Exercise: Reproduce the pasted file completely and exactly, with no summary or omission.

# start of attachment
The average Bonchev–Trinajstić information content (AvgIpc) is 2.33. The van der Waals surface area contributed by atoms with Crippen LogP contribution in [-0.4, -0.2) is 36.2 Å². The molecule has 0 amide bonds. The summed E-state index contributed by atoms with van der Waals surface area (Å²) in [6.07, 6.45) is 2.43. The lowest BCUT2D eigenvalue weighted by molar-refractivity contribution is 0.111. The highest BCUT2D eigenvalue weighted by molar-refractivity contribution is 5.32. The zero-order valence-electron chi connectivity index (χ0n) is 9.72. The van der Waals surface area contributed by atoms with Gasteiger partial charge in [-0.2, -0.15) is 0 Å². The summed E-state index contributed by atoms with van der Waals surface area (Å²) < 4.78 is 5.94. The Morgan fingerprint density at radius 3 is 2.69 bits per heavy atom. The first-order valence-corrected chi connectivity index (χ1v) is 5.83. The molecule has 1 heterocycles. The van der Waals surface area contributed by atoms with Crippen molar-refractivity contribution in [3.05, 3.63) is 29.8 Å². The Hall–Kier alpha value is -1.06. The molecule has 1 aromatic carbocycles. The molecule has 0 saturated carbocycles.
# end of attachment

The average Bonchev–Trinajstić information content (AvgIpc) is 2.33. The van der Waals surface area contributed by atoms with Crippen LogP contribution in [-0.4, -0.2) is 36.2 Å². The molecule has 0 amide bonds. The summed E-state index contributed by atoms with van der Waals surface area (Å²) in [6.07, 6.45) is 2.43. The lowest BCUT2D eigenvalue weighted by molar-refractivity contribution is 0.111. The highest BCUT2D eigenvalue weighted by molar-refractivity contribution is 5.32. The zero-order valence-electron chi connectivity index (χ0n) is 9.72. The van der Waals surface area contributed by atoms with Gasteiger partial charge in [-0.2, -0.15) is 0 Å². The summed E-state index contributed by atoms with van der Waals surface area (Å²) < 4.78 is 5.94. The Morgan fingerprint density at radius 3 is 2.69 bits per heavy atom. The first-order valence-corrected chi connectivity index (χ1v) is 5.83. The molecule has 1 heterocycles. The van der Waals surface area contributed by atoms with Crippen molar-refractivity contribution in [3.05, 3.63) is 29.8 Å². The Hall–Kier alpha value is -1.06. The molecule has 1 aromatic carbocycles. The molecule has 0 saturated carbocycles.